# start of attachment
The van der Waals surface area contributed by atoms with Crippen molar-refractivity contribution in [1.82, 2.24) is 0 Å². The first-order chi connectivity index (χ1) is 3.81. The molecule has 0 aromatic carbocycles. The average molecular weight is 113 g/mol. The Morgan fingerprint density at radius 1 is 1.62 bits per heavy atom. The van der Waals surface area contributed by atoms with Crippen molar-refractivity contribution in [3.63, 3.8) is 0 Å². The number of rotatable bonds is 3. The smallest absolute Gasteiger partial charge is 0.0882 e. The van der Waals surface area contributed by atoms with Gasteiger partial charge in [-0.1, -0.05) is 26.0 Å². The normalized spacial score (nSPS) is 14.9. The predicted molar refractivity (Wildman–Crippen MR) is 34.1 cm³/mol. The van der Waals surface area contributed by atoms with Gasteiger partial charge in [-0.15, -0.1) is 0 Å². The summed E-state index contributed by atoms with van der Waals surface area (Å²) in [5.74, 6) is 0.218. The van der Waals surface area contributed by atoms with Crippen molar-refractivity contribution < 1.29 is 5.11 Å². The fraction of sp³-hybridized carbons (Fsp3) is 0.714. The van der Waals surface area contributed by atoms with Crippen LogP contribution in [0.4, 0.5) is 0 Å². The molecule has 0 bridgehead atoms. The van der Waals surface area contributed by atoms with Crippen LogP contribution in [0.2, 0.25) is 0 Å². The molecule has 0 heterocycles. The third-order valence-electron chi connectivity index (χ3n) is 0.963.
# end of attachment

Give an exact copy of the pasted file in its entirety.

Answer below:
The van der Waals surface area contributed by atoms with Crippen molar-refractivity contribution in [1.82, 2.24) is 0 Å². The first-order chi connectivity index (χ1) is 3.81. The molecule has 0 aromatic carbocycles. The average molecular weight is 113 g/mol. The Morgan fingerprint density at radius 1 is 1.62 bits per heavy atom. The van der Waals surface area contributed by atoms with Crippen molar-refractivity contribution in [3.63, 3.8) is 0 Å². The number of rotatable bonds is 3. The smallest absolute Gasteiger partial charge is 0.0882 e. The van der Waals surface area contributed by atoms with Gasteiger partial charge in [-0.1, -0.05) is 26.0 Å². The normalized spacial score (nSPS) is 14.9. The predicted molar refractivity (Wildman–Crippen MR) is 34.1 cm³/mol. The van der Waals surface area contributed by atoms with Gasteiger partial charge in [-0.15, -0.1) is 0 Å². The summed E-state index contributed by atoms with van der Waals surface area (Å²) in [5.74, 6) is 0.218. The van der Waals surface area contributed by atoms with Crippen molar-refractivity contribution < 1.29 is 5.11 Å². The fraction of sp³-hybridized carbons (Fsp3) is 0.714. The van der Waals surface area contributed by atoms with Crippen LogP contribution in [0.4, 0.5) is 0 Å². The molecule has 0 bridgehead atoms. The van der Waals surface area contributed by atoms with Crippen LogP contribution in [0.2, 0.25) is 0 Å². The molecule has 0 heterocycles. The third-order valence-electron chi connectivity index (χ3n) is 0.963.